Atlantis Online
February 24, 2024, 05:14:39 pm
Welcome, Guest. Please login or register.

Login with username, password and session length
News: Towering Ancient Tsunami Devastated the Mediterranean
http://www.livescience.com/environment/061130_ancient_tsunami.html
 
  Home Help Arcade Gallery Links Staff List Calendar Login Register  

The Book of the Damned

Pages: 1 2 3 [4] 5 6 7   Go Down
  Print  
Author Topic: The Book of the Damned  (Read 3545 times)
Dusk
Superhero Member
******
Posts: 2100



« Reply #45 on: April 21, 2009, 01:29:53 pm »

Or perhaps we clear up the confusion in the descriptions of the substance that fell in 1841 and 1846, in Asia Minor, described in one publication as gelatinous, and in another as a cereal—that it was a cereal that had passed through a gelatinous region. That the paper-like substance of Memel may have had such an experience may be indicated in that Ehrenberg found in it gelatinous matter, which he called "nostoc." (Annals and Mag. of Nat. Hist., I-3-185.)

Scientific American, 45-337:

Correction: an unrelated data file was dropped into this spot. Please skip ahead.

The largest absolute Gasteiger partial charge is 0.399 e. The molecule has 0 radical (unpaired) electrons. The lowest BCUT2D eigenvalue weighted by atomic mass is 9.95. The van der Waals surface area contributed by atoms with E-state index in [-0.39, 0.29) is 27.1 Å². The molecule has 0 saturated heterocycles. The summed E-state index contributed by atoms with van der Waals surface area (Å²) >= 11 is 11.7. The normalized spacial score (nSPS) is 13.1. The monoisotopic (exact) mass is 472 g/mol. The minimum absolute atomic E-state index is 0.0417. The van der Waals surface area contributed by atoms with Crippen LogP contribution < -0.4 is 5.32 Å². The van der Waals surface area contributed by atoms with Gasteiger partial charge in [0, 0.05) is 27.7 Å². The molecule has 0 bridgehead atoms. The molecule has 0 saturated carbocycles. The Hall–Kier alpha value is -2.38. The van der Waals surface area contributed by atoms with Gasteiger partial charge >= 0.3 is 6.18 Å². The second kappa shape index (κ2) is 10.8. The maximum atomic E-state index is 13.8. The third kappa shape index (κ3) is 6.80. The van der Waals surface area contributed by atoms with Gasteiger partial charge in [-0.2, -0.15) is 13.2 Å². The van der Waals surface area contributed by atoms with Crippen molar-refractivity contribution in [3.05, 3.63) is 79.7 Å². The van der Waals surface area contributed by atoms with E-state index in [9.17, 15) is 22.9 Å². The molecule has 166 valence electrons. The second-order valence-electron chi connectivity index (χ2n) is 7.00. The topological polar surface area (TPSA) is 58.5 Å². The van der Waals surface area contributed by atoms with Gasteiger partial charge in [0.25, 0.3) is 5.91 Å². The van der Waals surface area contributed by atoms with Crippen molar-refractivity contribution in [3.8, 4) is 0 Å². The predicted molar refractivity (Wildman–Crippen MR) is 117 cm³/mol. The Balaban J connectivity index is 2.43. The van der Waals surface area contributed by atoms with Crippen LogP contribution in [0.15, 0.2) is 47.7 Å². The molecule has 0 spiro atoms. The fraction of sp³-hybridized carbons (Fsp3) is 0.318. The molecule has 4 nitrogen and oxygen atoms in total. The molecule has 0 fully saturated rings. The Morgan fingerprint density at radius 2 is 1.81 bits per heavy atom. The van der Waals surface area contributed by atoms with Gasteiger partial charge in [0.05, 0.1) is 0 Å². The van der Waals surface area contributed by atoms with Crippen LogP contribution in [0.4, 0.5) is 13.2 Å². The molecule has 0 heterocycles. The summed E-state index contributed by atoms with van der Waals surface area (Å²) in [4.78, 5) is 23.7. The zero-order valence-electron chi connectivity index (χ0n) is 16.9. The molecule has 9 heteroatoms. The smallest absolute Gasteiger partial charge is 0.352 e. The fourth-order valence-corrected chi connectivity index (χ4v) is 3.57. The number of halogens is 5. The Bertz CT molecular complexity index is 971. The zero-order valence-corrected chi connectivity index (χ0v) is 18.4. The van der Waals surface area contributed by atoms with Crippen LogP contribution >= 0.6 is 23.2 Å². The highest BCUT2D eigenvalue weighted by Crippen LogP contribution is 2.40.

Fall of a substance described as "cobwebs," latter part of October, 1881, in Milwaukee, Wis., and other towns: other towns mentioned are Green Bay, Vesburge, Fort Howard, Sheboygan, and Ozaukee. The aeronautic spiders are known as "gossamer" spiders, because of the extreme lightness of the filaments that they cast out to the wind. Of the substance that fell in Wisconsin, it is said:

"In all instances the webs were strong in texture and very white."

The Editor says:

"Curiously enough, there is no mention in any of the reports that we have seen, of the presence of spiders."

So our attempt to divorce a possible external product from its terrestrial merger: then our joy of the prospector who thinks he's found something:

The Monthly Weather Review, 26-566, quotes the Montgomery (Ala.) Advertiser:

That, upon Nov. 21, 1898, numerous batches of spider-web-like substance fell in Montgomery, in strands and in occasional masses several inches long and several inches broad. According to the writer, it was not spiders’ web, but something like asbestos; also that it was phosphorescent.

The Editor of the Review says that he sees no reason for doubting that these masses were cobwebs.

La Nature, 1883-342:

A correspondent writes that he sends a sample of a substance said to have fallen at Montussan (Gironde), Oct. 16, 1883. According to a witness, quoted by the correspondent, a thick cloud, accompanied by rain and a violent wind, had appeared. This cloud was composed of a woolly substance in lumps the size of a fist, which fell to the ground. The Editor (Tissandier) says of this substance

p. 63

Report Spam   Logged
Pages: 1 2 3 [4] 5 6 7   Go Up
  Print  
 
Jump to:  

Powered by EzPortal
Bookmark this site! | Upgrade This Forum
SMF For Free - Create your own Forum
Powered by SMF | SMF © 2016, Simple Machines
Privacy Policy